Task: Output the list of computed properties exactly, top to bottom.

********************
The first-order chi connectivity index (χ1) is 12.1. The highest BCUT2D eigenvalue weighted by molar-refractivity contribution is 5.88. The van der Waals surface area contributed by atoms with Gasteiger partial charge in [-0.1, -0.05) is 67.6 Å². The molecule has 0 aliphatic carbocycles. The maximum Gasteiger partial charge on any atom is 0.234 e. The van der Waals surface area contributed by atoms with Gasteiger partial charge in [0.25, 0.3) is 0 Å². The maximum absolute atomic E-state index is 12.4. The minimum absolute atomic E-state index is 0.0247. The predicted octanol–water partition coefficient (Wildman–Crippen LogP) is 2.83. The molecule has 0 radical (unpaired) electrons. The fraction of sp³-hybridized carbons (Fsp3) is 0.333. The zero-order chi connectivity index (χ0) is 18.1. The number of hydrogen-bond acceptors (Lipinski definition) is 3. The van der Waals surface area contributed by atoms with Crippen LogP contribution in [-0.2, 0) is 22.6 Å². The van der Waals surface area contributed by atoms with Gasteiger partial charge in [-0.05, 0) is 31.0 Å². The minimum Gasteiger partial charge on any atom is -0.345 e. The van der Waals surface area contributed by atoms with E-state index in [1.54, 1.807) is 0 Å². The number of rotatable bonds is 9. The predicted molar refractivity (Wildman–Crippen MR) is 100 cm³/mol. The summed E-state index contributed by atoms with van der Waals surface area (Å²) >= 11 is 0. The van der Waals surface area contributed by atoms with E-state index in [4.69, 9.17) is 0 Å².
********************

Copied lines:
The first-order chi connectivity index (χ1) is 12.1. The highest BCUT2D eigenvalue weighted by molar-refractivity contribution is 5.88. The van der Waals surface area contributed by atoms with Gasteiger partial charge in [-0.1, -0.05) is 67.6 Å². The molecule has 0 aliphatic carbocycles. The maximum Gasteiger partial charge on any atom is 0.234 e. The van der Waals surface area contributed by atoms with Gasteiger partial charge in [0.25, 0.3) is 0 Å². The maximum absolute atomic E-state index is 12.4. The minimum absolute atomic E-state index is 0.0247. The predicted octanol–water partition coefficient (Wildman–Crippen LogP) is 2.83. The molecule has 0 radical (unpaired) electrons. The fraction of sp³-hybridized carbons (Fsp3) is 0.333. The zero-order chi connectivity index (χ0) is 18.1. The number of hydrogen-bond acceptors (Lipinski definition) is 3. The van der Waals surface area contributed by atoms with Crippen LogP contribution in [-0.2, 0) is 22.6 Å². The van der Waals surface area contributed by atoms with Gasteiger partial charge in [-0.05, 0) is 31.0 Å². The minimum Gasteiger partial charge on any atom is -0.345 e. The van der Waals surface area contributed by atoms with E-state index in [1.54, 1.807) is 0 Å². The number of rotatable bonds is 9. The predicted molar refractivity (Wildman–Crippen MR) is 100 cm³/mol. The summed E-state index contributed by atoms with van der Waals surface area (Å²) >= 11 is 0. The van der Waals surface area contributed by atoms with E-state index in [4.69, 9.17) is 0 Å².